12 inch messages: a brief history of Black spoken word vinyl records

 
The 1960s and 1970s were the heyday of African-American and other Black interest spoken word vinyl records. Sometimes these records were privately produced, by activists or entrepreneurs; at other times, major companies and corporations such as Motown Records produced spoken word records through subsidiary labels such as Black Forum. Sometimes these records were recordings of sermons, speeches, rallies or poetry; at other times, with the emphasis on civil rights struggles and/or Black History, they were made for the classroom, and juvenile audiences. Over a period of over two decades, many different records were made, including ones of speeches by celebrated figures such as the Reverend Dr. Martin Luther King, Malcolm X, Eldridge Cleaver, and Stokely Carmichael. This display, by Eddie Chambers, of the Department of Art and Art History at the University of Texas at Austin, brings together a selection of these records, some of which have sleeves every bit as striking as the voices and sentiments of the records themselves.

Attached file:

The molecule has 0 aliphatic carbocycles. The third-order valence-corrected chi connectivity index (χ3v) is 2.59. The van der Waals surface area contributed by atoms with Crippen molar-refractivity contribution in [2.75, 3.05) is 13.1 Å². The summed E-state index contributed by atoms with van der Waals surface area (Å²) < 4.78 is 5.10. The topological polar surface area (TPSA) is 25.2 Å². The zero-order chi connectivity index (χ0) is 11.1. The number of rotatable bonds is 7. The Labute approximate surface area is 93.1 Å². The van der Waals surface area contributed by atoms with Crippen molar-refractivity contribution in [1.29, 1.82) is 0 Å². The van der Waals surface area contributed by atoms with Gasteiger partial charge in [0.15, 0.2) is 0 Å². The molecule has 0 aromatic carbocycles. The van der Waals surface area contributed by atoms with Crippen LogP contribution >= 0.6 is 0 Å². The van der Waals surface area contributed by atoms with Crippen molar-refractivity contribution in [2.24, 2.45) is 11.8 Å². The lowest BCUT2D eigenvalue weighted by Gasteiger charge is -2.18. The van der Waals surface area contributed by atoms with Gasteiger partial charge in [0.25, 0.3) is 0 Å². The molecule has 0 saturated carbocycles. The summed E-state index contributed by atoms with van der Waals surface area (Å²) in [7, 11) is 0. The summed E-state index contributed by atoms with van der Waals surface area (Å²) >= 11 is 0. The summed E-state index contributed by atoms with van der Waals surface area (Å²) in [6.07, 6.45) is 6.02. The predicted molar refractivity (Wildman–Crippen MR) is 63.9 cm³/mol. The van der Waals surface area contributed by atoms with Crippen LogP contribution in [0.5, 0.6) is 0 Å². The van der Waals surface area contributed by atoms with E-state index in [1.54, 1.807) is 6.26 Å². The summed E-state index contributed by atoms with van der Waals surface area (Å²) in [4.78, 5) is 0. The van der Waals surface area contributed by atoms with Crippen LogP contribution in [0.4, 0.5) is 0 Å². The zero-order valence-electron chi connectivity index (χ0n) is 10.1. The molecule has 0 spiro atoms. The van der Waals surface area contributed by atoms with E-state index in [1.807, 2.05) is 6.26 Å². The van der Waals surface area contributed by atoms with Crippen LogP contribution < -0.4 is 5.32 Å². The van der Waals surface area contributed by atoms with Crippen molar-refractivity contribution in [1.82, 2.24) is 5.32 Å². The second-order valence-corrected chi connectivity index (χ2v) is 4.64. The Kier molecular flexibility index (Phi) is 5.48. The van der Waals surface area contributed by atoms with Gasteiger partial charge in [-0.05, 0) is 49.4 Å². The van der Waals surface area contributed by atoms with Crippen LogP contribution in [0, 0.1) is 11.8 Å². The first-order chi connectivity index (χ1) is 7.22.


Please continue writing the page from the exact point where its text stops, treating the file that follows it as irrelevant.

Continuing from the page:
On display in the Fine Arts Library, University of Texas at Austin, August 30 - October 25 2017.

 

See https://liberalarts.utexas.edu/caaas/news/article.php?id=12103

and http://dev.lib.utexas.edu/~fal/lib-fal/exhibits/current/12-inchMessages.html

 

installation photograph on home page taken by Mark Doroba, University of Texas Libraries